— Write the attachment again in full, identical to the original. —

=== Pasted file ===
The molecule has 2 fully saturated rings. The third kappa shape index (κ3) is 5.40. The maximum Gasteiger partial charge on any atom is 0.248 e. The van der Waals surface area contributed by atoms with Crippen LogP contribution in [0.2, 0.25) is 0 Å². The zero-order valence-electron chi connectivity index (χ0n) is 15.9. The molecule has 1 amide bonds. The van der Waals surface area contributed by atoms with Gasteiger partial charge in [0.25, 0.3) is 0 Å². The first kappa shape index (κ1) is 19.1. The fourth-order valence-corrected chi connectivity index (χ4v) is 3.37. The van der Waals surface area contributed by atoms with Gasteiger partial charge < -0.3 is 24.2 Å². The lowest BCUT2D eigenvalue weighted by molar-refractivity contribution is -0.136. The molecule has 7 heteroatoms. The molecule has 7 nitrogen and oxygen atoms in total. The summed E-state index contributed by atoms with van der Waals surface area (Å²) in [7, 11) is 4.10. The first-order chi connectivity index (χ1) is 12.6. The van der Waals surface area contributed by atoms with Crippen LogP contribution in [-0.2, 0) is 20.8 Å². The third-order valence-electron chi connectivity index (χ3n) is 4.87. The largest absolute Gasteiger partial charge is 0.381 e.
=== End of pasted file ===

The molecule has 2 fully saturated rings. The third kappa shape index (κ3) is 5.40. The maximum Gasteiger partial charge on any atom is 0.248 e. The van der Waals surface area contributed by atoms with Crippen LogP contribution in [0.2, 0.25) is 0 Å². The zero-order valence-electron chi connectivity index (χ0n) is 15.9. The molecule has 1 amide bonds. The van der Waals surface area contributed by atoms with Gasteiger partial charge in [0.25, 0.3) is 0 Å². The first kappa shape index (κ1) is 19.1. The fourth-order valence-corrected chi connectivity index (χ4v) is 3.37. The van der Waals surface area contributed by atoms with Gasteiger partial charge < -0.3 is 24.2 Å². The lowest BCUT2D eigenvalue weighted by molar-refractivity contribution is -0.136. The molecule has 7 heteroatoms. The molecule has 7 nitrogen and oxygen atoms in total. The summed E-state index contributed by atoms with van der Waals surface area (Å²) in [7, 11) is 4.10. The first-order chi connectivity index (χ1) is 12.6. The van der Waals surface area contributed by atoms with Crippen LogP contribution in [-0.2, 0) is 20.8 Å². The third-order valence-electron chi connectivity index (χ3n) is 4.87. The largest absolute Gasteiger partial charge is 0.381 e.